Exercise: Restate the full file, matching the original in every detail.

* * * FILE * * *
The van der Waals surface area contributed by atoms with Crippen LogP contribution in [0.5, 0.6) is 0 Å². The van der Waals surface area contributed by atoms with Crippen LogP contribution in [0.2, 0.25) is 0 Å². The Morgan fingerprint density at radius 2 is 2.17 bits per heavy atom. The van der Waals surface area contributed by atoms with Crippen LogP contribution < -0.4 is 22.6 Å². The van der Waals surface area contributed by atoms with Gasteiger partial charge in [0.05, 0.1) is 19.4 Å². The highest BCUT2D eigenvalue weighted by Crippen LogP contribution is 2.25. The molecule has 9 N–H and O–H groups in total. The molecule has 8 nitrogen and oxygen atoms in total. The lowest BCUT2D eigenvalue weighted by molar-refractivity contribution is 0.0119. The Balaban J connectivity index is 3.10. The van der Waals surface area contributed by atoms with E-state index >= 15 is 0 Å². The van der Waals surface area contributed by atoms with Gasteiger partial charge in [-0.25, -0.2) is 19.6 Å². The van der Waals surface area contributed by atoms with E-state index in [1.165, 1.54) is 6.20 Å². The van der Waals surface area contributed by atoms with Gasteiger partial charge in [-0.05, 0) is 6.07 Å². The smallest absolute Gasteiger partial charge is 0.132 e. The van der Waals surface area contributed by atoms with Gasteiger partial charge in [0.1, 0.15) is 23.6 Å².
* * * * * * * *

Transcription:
The van der Waals surface area contributed by atoms with Crippen LogP contribution in [0.5, 0.6) is 0 Å². The van der Waals surface area contributed by atoms with Crippen LogP contribution in [0.2, 0.25) is 0 Å². The Morgan fingerprint density at radius 2 is 2.17 bits per heavy atom. The van der Waals surface area contributed by atoms with Crippen LogP contribution < -0.4 is 22.6 Å². The van der Waals surface area contributed by atoms with Gasteiger partial charge in [0.05, 0.1) is 19.4 Å². The highest BCUT2D eigenvalue weighted by Crippen LogP contribution is 2.25. The molecule has 9 N–H and O–H groups in total. The molecule has 8 nitrogen and oxygen atoms in total. The lowest BCUT2D eigenvalue weighted by molar-refractivity contribution is 0.0119. The Balaban J connectivity index is 3.10. The van der Waals surface area contributed by atoms with E-state index >= 15 is 0 Å². The van der Waals surface area contributed by atoms with Gasteiger partial charge in [-0.25, -0.2) is 19.6 Å². The van der Waals surface area contributed by atoms with E-state index in [1.165, 1.54) is 6.20 Å². The van der Waals surface area contributed by atoms with Gasteiger partial charge in [-0.05, 0) is 6.07 Å². The smallest absolute Gasteiger partial charge is 0.132 e. The van der Waals surface area contributed by atoms with Gasteiger partial charge in [0.1, 0.15) is 23.6 Å².